The warnings came, again and again.
For nearly a decade, scientists have told city and state officials that New York faces certain peril: rising sea levels, more frequent flooding and extreme weather patterns. The alarm bells grew louder after Tropical Storm Irene last year, when the city shut down its subway system and water rushed into the Rockaways and Lower Manhattan.
On Tuesday, as New Yorkers woke up to submerged neighborhoods and water-soaked electrical equipment, officials took their first tentative steps toward considering major infrastructure changes that could protect the city's fragile shores and eight million residents from repeated disastrous damage.
Gov. Andrew M. Cuomo said the state should consider a levee system or storm surge barriers and face up to the inadequacy of the existing protections.
"The construction of this city did not anticipate these kinds of situations. We are only a few feet above sea level," Mr. Cuomo said during a radio interview. "As soon as you breach the sides of Manhattan, you now have a whole infrastructure under the city that fills — the subway system, the foundations for buildings," and the World Trade Center site.
The Cuomo administration plans talks with city and federal officials about how to proceed. The task could be daunting, given fiscal realities: storm surge barriers, the huge sea gates that some scientists say would be the best protection against floods, could cost as much as $10 billion.
But many experts say, given what happened with the latest storm, that inertia could be more expensive.
After rising roughly an inch per decade in the last century, coastal waters in New York are expected to climb as fast as six inches per decade, or two feet by midcentury, according to a city-appointed scientific panel. That much more water means the city's flood risk zones could expand in size.
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"Look, the city is extremely vulnerable to damaging storm surges just for its geography, and climate change is increasing that risk," said Ben Strauss, director of the sea level rise program at the research group Climate Central in Princeton, N.J. "Three of the top 10 highest floods at the Battery since 1900 happened in the last two and a half years. If that's not a wake-up call to take this seriously, I don't know what is."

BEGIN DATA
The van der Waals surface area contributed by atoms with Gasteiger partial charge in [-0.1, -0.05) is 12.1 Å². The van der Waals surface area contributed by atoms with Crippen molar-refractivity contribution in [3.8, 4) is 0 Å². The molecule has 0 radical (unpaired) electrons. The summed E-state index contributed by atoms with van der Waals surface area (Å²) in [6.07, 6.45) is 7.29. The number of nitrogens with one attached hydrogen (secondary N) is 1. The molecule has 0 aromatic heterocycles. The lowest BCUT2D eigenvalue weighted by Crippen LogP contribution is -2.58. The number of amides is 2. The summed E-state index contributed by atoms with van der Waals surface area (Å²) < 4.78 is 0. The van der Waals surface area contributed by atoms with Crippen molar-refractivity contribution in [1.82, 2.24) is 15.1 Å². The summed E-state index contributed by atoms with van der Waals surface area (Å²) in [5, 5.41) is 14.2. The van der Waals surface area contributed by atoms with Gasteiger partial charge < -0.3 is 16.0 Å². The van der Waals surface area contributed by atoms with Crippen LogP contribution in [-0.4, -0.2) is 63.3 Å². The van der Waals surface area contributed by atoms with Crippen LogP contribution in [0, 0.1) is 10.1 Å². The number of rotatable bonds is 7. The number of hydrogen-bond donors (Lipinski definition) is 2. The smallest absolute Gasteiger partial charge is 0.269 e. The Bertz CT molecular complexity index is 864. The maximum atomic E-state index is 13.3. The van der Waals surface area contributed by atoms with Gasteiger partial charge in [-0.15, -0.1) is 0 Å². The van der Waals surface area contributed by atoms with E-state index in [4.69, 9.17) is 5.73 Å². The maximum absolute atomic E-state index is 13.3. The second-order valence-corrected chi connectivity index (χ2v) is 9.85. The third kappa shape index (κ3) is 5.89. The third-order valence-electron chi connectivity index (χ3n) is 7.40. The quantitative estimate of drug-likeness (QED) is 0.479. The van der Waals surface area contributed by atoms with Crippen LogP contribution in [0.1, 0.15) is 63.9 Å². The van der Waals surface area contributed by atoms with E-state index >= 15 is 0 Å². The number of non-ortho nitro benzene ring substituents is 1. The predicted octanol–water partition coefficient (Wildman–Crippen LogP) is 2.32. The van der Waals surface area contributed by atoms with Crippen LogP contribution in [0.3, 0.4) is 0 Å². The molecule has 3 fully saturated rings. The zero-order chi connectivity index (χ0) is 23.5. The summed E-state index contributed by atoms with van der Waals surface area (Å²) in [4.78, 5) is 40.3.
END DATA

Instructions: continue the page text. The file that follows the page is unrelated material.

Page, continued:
With an almost eerie foreshadowing, the dangers laid out by scientists as they tried to press public officials for change in recent years describes what happened this week: Subway tunnels filled with water, just as they warned. Tens of thousands of people in Manhattan lost power. The city shut down.
What scientists, who have devoted years of research to the subject, now fear most is that, as soon as the cleanup from this storm is over, the public will move on.
Mayor Michael R. Bloomberg is known worldwide for his broad environmental vision. But one former official said it had been difficult to move from theoretical planning to concrete actions, and it was hoped that the storm this week would change that.
"A fair question to ask is, have we been as focused as we need to be for emergency preparations," said the former official, who spoke on condition of anonymity so as not to jeopardize ties to the administration. "We've just been lucky. We need hardening for the risk we've always faced. Until things happen, people aren't willing to pay for it."
A state report on rising sea levels, issued on the last day of Gov. David A. Paterson's administration in 2010, suggested that erecting structural barriers to restrain floodwaters could be part of a broader approach, along with relocating buildings and people farther from the coasts.
Mr. Bloomberg, during a briefing Tuesday, said he was consumed now with the urgent task of getting the city going again, and it was too soon to determine what steps should be taken.
Storm surge barriers represent the most dramatic potential change. They have been installed in Europe and some American cities and are designed to close during a storm to block surging waters from reaching shore.
Under a proposal put forth by the Storm Surge Research Group at Stony Brook University in 2004, large portions of the city could be protected by three movable barriers installed at the upper end of the East River near the Throgs Neck Bridge, under the Verrazano-Narrows Bridge and at the mouth of the Arthur Kill between Staten Island and New Jersey.
Still, some experts consider the barriers a last resort, and urge more modest changes, including subway floodgates. Task forces convened by the city and state have pushed to make the Metropolitan Transportation Authority and Consolidated Edison systems more resistant to storm damage. Some of that work is under way: After a deluge paralyzed the subways for several hours in 2007, the transit agency spent $34 million on some flood protections. No additional state money has been forthcoming for an overhaul.
Robert Puentes of the Brookings Institution said that the city, to its credit, had developed a coastal storm plan that treated seriously the city's susceptibility, given its 520-mile coastline. But he said that "most of that focuses on mapping a response to the disaster after it already occurs."